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Bottle with Canadian biker's ashes found on beach for third time

By Daniel Uria   |   March 3, 2016 at 3:29 PM

CLAYOQUOT ISLAND, British Columbia, March 3 (UPI) -- The ashes of a beloved Canadian biker were found on a local beach after repeated attempts to send them out to sea.

Dave Watson told the CBC that he discovered a bottle containing the remains of Hugh Robert Nisbet known as "Biker Bob" on Clayoquot Island about a week after they had been cast into the Pacific Ocean for the second time.

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"I was coming down the beach on the ATV...noticed a bottle with a message in it, picked it up and realized it was Biker Bob," Watson said. "I heard the story of him and just put two and two together. I thought it was pretty neat."

Nisbet's widow, Maudine Previl, initially looked to honor her husband, who died in a motorcycle accident at age 71, by sending his ashes off to sea in November 2015. But her attempt was ultimately unsuccessful when Nisbet's dog repeatedly brought the bottle back to shore.

So we found someone at the beach....in a bottle. These are the ashes of Biker Bob. So far, according to the log in the...

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A few days later, 29-year-old Justin Bevis found the bottle on the beach. After reading a message inside that read "If you find me turn me loose," he shared a ceremonial beer with the ashes before tossing the bottle back into the ocean.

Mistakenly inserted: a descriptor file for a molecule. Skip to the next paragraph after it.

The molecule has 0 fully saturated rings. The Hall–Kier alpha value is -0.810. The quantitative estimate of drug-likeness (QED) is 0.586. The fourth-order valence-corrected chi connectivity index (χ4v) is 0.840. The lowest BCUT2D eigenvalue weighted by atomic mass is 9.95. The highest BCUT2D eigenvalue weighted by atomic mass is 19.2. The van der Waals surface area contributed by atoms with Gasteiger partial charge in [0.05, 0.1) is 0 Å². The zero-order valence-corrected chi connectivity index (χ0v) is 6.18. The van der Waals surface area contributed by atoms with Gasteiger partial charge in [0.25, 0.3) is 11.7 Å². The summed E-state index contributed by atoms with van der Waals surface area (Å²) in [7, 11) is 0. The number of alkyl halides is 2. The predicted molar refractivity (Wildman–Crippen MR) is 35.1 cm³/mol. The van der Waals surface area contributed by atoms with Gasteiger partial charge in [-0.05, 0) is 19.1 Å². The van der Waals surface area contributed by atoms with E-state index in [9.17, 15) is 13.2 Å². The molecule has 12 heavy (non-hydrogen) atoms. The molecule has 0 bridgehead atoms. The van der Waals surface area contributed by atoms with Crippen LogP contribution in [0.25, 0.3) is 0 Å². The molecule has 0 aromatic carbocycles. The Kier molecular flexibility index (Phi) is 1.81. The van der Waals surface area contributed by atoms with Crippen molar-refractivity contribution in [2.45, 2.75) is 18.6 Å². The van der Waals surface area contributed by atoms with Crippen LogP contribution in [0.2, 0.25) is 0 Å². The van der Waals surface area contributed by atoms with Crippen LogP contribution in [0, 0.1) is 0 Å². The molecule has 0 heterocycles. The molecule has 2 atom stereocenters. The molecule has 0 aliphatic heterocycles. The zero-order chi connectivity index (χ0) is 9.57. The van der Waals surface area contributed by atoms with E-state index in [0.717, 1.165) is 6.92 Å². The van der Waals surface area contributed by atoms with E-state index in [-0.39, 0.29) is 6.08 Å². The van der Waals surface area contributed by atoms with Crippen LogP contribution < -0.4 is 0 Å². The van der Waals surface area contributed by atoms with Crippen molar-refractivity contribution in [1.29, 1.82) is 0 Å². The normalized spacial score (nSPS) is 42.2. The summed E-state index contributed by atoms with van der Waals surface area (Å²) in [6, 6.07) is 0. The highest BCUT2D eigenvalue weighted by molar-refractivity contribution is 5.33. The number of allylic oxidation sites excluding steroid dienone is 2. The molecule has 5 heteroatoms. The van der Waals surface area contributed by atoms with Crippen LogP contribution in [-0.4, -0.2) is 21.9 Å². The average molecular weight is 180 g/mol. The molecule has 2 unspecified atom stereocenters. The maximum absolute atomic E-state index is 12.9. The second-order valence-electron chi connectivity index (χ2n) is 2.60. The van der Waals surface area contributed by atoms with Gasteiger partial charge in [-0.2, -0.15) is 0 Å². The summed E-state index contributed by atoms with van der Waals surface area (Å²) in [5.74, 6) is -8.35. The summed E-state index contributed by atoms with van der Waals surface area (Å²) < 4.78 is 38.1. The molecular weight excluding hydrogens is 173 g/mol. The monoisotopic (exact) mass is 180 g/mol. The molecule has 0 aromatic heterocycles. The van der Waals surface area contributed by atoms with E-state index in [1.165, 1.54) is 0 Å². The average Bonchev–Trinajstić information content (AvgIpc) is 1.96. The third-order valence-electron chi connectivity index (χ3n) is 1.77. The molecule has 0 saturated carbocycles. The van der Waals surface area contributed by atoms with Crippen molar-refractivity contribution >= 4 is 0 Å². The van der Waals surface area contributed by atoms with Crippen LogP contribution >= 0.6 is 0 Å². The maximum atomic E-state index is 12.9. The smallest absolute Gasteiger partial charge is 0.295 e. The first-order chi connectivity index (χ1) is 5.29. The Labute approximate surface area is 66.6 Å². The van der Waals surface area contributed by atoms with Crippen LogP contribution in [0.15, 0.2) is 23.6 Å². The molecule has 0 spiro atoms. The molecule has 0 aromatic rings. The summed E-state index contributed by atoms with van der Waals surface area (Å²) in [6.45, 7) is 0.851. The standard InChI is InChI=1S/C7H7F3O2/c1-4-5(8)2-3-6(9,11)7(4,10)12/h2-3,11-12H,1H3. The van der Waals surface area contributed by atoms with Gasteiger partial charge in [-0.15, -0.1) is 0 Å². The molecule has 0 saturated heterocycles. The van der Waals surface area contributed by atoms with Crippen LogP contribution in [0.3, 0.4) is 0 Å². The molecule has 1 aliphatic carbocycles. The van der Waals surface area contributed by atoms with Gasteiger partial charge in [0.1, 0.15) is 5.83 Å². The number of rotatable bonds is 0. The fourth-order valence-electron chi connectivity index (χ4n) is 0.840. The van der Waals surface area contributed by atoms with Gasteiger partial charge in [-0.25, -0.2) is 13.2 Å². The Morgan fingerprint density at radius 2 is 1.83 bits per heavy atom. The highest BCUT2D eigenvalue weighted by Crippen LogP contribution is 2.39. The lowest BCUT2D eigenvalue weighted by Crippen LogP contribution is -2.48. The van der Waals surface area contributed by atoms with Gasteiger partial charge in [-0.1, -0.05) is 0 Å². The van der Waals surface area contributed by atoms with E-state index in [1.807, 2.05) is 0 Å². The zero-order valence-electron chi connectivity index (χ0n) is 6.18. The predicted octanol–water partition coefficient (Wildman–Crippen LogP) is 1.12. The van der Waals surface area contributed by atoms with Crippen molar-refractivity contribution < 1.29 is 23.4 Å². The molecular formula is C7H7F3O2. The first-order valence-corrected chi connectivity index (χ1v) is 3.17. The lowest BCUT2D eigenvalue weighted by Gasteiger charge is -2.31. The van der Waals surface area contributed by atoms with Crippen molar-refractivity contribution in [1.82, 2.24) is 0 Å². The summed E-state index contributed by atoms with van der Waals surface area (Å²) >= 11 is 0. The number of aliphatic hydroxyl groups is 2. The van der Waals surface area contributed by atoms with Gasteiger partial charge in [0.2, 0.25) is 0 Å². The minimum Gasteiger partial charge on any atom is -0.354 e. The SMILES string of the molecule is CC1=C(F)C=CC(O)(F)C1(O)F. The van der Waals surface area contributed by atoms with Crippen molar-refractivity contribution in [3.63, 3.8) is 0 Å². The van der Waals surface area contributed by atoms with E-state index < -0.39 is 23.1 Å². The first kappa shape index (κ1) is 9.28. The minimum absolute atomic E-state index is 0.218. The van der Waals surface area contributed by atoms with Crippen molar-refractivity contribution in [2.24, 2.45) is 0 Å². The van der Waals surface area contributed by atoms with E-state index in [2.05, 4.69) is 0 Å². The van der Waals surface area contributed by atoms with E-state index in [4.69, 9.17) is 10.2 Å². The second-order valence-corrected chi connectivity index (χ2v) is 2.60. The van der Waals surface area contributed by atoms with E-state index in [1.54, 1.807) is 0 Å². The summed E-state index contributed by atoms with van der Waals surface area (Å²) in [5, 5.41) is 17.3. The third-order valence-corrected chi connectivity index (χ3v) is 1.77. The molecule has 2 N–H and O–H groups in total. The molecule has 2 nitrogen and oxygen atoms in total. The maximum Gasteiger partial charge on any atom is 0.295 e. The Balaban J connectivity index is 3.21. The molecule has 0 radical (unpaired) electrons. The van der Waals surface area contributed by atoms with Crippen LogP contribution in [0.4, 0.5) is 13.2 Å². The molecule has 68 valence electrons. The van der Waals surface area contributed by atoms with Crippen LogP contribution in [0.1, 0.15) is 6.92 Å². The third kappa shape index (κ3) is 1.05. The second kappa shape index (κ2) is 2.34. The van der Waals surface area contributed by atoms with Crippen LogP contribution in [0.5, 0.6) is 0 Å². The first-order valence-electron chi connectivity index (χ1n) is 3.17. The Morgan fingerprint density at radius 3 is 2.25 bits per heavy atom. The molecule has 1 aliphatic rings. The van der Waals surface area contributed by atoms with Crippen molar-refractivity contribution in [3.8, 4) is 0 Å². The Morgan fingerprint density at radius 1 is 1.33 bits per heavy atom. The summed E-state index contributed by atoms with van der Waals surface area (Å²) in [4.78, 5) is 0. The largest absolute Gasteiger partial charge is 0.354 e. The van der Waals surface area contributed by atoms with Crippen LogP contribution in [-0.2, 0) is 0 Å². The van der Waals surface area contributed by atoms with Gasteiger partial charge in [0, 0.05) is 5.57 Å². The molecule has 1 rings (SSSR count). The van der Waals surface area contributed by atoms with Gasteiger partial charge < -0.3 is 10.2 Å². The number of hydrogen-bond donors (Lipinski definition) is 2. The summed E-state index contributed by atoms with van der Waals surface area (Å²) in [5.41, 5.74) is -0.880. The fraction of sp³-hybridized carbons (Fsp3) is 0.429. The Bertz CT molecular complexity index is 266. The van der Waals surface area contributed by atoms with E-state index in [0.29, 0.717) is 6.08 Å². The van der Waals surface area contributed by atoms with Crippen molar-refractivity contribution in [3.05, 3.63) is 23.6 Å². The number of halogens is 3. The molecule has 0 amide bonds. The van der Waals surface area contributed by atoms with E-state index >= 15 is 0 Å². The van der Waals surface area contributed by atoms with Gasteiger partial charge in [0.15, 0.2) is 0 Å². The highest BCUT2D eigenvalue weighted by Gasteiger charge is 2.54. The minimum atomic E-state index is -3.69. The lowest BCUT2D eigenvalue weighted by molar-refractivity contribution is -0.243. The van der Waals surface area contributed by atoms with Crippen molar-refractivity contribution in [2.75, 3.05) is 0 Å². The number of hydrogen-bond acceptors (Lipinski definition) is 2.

The bottle soon returned to the shores of Canada in late February, when a Caleb Harding and his girlfriend Bethany James discovered it on China Beach.

"I would just like his friends or family to know that he is still on his journey, that he's in good hands until we put him back in the ocean, and I just want them to know that he's not caught up in some rocks somewhere that he's still traveling, still seeing new things," Harding said before sending the bottle back off to sea.

Watson, a biker himself, said he plans to take the ashes out for a ride on his Harley and then make sure that Nisbet's journey finally takes him outside Canada as the most recent carrier of Biker Bob's legacy.

"We'll take him a mile offshore so he'll be good and free then," he said. "He could head far north. Maybe the next time he's found is in Alaska."

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